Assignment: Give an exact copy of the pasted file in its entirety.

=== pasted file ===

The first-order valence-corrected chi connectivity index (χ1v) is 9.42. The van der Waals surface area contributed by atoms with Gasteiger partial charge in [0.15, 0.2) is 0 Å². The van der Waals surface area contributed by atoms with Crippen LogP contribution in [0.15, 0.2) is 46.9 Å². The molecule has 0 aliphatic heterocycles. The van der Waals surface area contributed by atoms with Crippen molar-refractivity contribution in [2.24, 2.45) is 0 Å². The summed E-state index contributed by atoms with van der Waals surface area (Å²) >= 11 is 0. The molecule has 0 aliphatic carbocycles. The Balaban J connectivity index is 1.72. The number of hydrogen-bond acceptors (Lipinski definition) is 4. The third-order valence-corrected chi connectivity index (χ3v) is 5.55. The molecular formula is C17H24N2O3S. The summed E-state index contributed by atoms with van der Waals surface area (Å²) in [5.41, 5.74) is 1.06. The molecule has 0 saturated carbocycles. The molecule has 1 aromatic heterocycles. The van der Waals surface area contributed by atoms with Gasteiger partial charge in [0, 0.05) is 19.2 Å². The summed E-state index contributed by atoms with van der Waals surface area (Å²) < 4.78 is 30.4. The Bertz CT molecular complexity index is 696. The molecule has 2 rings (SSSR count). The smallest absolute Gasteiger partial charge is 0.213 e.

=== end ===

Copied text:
The first-order valence-corrected chi connectivity index (χ1v) is 9.42. The van der Waals surface area contributed by atoms with Gasteiger partial charge in [0.15, 0.2) is 0 Å². The van der Waals surface area contributed by atoms with Crippen LogP contribution in [0.15, 0.2) is 46.9 Å². The molecule has 0 aliphatic heterocycles. The van der Waals surface area contributed by atoms with Crippen molar-refractivity contribution in [2.24, 2.45) is 0 Å². The summed E-state index contributed by atoms with van der Waals surface area (Å²) >= 11 is 0. The molecule has 0 aliphatic carbocycles. The Balaban J connectivity index is 1.72. The number of hydrogen-bond acceptors (Lipinski definition) is 4. The third-order valence-corrected chi connectivity index (χ3v) is 5.55. The molecular formula is C17H24N2O3S. The summed E-state index contributed by atoms with van der Waals surface area (Å²) in [5.41, 5.74) is 1.06. The molecule has 0 saturated carbocycles. The molecule has 1 aromatic heterocycles. The van der Waals surface area contributed by atoms with Gasteiger partial charge in [0, 0.05) is 19.2 Å². The summed E-state index contributed by atoms with van der Waals surface area (Å²) < 4.78 is 30.4. The Bertz CT molecular complexity index is 696. The molecule has 2 rings (SSSR count). The smallest absolute Gasteiger partial charge is 0.213 e.